- The New Pornographers' "Twin Cinema." Partially an earworm, but there was more to it than that. "The Bleeding Heart Show" was as fantastic on the album as the concert was disappointing, but I'd be willing to give this band another try. I found this album to be a straight-up rock pleasure that stood up well to repeated listens.
- Ida's "Heart Like A River." A favorite for reasons I cannot quite explain. By all rights Ida should be boring, quiet, and dull, but they just aren't. There is something hushed and lovely in their harmonies, something that gets drowned out by background noise and concentrating on other things, but it's an album I keep returning to, over and over.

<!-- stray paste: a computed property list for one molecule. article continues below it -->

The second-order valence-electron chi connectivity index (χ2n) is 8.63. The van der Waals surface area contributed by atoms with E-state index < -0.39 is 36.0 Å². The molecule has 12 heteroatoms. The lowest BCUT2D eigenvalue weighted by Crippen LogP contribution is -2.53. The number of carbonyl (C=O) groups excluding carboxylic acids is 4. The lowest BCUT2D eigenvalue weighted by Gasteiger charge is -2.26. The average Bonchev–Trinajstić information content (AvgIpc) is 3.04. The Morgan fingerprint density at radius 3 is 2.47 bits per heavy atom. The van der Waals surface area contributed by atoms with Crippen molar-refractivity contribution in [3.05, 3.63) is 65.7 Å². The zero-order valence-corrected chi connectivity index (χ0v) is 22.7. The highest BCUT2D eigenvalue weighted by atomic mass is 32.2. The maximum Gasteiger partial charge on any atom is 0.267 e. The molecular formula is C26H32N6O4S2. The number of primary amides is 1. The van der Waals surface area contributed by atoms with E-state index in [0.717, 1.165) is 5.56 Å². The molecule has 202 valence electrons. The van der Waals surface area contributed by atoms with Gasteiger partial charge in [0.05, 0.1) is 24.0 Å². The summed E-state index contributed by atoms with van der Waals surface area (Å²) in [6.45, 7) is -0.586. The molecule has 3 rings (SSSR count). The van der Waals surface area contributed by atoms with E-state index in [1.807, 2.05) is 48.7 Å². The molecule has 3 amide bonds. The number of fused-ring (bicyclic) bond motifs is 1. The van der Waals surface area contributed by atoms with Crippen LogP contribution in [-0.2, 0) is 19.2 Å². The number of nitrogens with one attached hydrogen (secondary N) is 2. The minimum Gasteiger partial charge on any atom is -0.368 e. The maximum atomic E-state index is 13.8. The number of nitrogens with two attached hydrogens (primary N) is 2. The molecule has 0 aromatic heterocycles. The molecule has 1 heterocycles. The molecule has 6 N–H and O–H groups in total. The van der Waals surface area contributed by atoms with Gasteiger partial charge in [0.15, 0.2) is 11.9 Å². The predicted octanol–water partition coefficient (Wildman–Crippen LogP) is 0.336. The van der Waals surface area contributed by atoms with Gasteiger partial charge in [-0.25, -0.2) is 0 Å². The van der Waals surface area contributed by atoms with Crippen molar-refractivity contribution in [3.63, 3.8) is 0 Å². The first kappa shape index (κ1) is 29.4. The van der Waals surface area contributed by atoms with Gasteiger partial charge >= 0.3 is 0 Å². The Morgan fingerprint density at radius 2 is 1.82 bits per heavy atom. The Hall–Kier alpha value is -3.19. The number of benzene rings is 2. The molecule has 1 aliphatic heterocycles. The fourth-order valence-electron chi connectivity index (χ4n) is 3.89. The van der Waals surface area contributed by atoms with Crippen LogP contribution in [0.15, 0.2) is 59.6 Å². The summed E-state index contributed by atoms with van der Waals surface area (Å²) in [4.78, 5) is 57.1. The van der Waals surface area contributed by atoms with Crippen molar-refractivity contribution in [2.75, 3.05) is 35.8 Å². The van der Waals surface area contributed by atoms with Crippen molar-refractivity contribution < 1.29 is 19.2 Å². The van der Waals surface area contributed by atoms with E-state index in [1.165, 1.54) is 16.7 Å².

- TV On The Radio's "Dear Science." I'm unsure how this album will hold up in future years. I found it fascinating, interesting, musically complex, but the fact that I can only name you one song title tells me that this album may have less staying power than its chart position might otherwise imply.
- Girl Talk's "Feed the Animals." Dear God, this album is a monster. Monstrous, fantastic, hilarious, mean-spirited, and gloriously trashy. I'd call it a triumph of illegal mashup art. It is everything you loved and hated about the music of the past 30 years, smashed together into sixty minutes of profane intelligence.
- Spoon's "Ga Ga Ga Ga Ga." A straight rock anthem of a record, laced with earworms that held on for months. I suspect I'll come back to specific songs, but I don't know that I'll return to the full record in future years. I defy you to listen to "The Underdog" and say otherwise.
- The Twilight Singers' "Powder Burns." Not a pretty album, but instead a dark, wrathful album of killing secrets recorded in New Orleans in the aftermath of Katrina. Angry, compelling, visceral rock. Not for everyone. Might just be for you, though.